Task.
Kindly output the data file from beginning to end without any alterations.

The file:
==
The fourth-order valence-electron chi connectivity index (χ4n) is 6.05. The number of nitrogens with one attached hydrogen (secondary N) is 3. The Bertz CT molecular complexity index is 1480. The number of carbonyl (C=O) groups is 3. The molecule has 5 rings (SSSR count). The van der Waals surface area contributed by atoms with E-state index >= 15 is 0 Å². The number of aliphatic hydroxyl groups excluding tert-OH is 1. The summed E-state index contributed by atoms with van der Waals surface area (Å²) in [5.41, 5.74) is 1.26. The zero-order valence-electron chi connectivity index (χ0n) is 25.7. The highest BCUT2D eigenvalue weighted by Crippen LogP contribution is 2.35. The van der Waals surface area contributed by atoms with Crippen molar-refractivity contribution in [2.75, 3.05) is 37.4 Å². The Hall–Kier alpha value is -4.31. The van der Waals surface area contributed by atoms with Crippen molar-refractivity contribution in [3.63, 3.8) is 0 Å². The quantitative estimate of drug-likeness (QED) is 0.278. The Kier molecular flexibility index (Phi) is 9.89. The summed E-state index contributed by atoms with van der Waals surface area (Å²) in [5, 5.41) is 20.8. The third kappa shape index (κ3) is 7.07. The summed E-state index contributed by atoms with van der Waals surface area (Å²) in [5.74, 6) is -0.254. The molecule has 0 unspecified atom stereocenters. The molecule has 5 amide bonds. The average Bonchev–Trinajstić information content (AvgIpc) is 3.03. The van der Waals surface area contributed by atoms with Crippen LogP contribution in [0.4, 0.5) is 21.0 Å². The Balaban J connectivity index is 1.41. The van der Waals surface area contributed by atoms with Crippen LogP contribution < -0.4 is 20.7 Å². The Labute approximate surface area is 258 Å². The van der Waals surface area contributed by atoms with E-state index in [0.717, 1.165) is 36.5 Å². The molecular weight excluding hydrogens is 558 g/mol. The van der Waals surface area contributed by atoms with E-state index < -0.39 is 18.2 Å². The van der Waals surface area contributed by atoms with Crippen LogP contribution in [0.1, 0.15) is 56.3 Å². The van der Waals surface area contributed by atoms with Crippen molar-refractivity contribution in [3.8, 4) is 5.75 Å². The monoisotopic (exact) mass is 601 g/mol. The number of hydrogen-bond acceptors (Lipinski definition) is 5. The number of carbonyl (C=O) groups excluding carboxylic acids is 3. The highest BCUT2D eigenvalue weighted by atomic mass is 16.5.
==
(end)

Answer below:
The fourth-order valence-electron chi connectivity index (χ4n) is 6.05. The number of nitrogens with one attached hydrogen (secondary N) is 3. The Bertz CT molecular complexity index is 1480. The number of carbonyl (C=O) groups is 3. The molecule has 5 rings (SSSR count). The van der Waals surface area contributed by atoms with E-state index >= 15 is 0 Å². The number of aliphatic hydroxyl groups excluding tert-OH is 1. The summed E-state index contributed by atoms with van der Waals surface area (Å²) in [5.41, 5.74) is 1.26. The zero-order valence-electron chi connectivity index (χ0n) is 25.7. The highest BCUT2D eigenvalue weighted by Crippen LogP contribution is 2.35. The van der Waals surface area contributed by atoms with Crippen molar-refractivity contribution in [2.75, 3.05) is 37.4 Å². The Hall–Kier alpha value is -4.31. The van der Waals surface area contributed by atoms with Crippen molar-refractivity contribution in [3.63, 3.8) is 0 Å². The quantitative estimate of drug-likeness (QED) is 0.278. The Kier molecular flexibility index (Phi) is 9.89. The summed E-state index contributed by atoms with van der Waals surface area (Å²) in [5, 5.41) is 20.8. The third kappa shape index (κ3) is 7.07. The summed E-state index contributed by atoms with van der Waals surface area (Å²) in [5.74, 6) is -0.254. The molecule has 0 unspecified atom stereocenters. The molecule has 5 amide bonds. The average Bonchev–Trinajstić information content (AvgIpc) is 3.03. The van der Waals surface area contributed by atoms with Crippen LogP contribution in [0.4, 0.5) is 21.0 Å². The Balaban J connectivity index is 1.41. The van der Waals surface area contributed by atoms with Crippen LogP contribution < -0.4 is 20.7 Å². The Labute approximate surface area is 258 Å². The van der Waals surface area contributed by atoms with E-state index in [0.717, 1.165) is 36.5 Å². The molecular weight excluding hydrogens is 558 g/mol. The van der Waals surface area contributed by atoms with E-state index < -0.39 is 18.2 Å². The van der Waals surface area contributed by atoms with Crippen LogP contribution in [0.1, 0.15) is 56.3 Å². The van der Waals surface area contributed by atoms with Crippen molar-refractivity contribution in [3.8, 4) is 5.75 Å². The monoisotopic (exact) mass is 601 g/mol. The number of hydrogen-bond acceptors (Lipinski definition) is 5. The number of carbonyl (C=O) groups excluding carboxylic acids is 3. The highest BCUT2D eigenvalue weighted by atomic mass is 16.5.